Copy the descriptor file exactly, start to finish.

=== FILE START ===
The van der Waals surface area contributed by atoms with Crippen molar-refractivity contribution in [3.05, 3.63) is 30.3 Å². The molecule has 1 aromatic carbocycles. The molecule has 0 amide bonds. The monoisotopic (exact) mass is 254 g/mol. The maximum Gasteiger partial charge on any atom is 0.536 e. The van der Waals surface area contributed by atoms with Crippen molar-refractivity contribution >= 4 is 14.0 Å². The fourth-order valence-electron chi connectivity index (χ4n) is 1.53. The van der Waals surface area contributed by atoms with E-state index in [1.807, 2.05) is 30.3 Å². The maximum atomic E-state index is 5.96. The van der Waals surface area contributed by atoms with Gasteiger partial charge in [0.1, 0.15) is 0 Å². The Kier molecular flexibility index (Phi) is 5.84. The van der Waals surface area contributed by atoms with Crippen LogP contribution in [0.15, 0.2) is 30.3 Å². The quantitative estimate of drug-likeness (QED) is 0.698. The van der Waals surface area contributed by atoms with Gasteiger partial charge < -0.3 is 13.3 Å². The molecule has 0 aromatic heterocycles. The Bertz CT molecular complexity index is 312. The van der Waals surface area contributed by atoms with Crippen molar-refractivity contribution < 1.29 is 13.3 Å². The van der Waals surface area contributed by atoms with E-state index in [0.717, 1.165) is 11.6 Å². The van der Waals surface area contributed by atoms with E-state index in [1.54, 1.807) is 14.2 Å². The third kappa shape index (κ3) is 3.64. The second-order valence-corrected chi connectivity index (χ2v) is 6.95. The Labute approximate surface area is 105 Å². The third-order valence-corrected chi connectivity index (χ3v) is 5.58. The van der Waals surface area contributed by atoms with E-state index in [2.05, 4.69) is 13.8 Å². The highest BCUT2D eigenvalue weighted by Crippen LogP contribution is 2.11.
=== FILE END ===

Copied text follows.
The van der Waals surface area contributed by atoms with Crippen molar-refractivity contribution in [3.05, 3.63) is 30.3 Å². The molecule has 1 aromatic carbocycles. The molecule has 0 amide bonds. The monoisotopic (exact) mass is 254 g/mol. The maximum Gasteiger partial charge on any atom is 0.536 e. The van der Waals surface area contributed by atoms with Crippen molar-refractivity contribution >= 4 is 14.0 Å². The fourth-order valence-electron chi connectivity index (χ4n) is 1.53. The van der Waals surface area contributed by atoms with E-state index in [1.807, 2.05) is 30.3 Å². The maximum atomic E-state index is 5.96. The van der Waals surface area contributed by atoms with Gasteiger partial charge in [0.1, 0.15) is 0 Å². The Kier molecular flexibility index (Phi) is 5.84. The van der Waals surface area contributed by atoms with Crippen LogP contribution in [0.15, 0.2) is 30.3 Å². The quantitative estimate of drug-likeness (QED) is 0.698. The van der Waals surface area contributed by atoms with Gasteiger partial charge < -0.3 is 13.3 Å². The molecule has 0 aromatic heterocycles. The Bertz CT molecular complexity index is 312. The van der Waals surface area contributed by atoms with Crippen molar-refractivity contribution < 1.29 is 13.3 Å². The van der Waals surface area contributed by atoms with E-state index in [0.717, 1.165) is 11.6 Å². The van der Waals surface area contributed by atoms with E-state index in [1.54, 1.807) is 14.2 Å². The third kappa shape index (κ3) is 3.64. The second-order valence-corrected chi connectivity index (χ2v) is 6.95. The Labute approximate surface area is 105 Å². The third-order valence-corrected chi connectivity index (χ3v) is 5.58. The van der Waals surface area contributed by atoms with E-state index in [2.05, 4.69) is 13.8 Å². The highest BCUT2D eigenvalue weighted by Crippen LogP contribution is 2.11.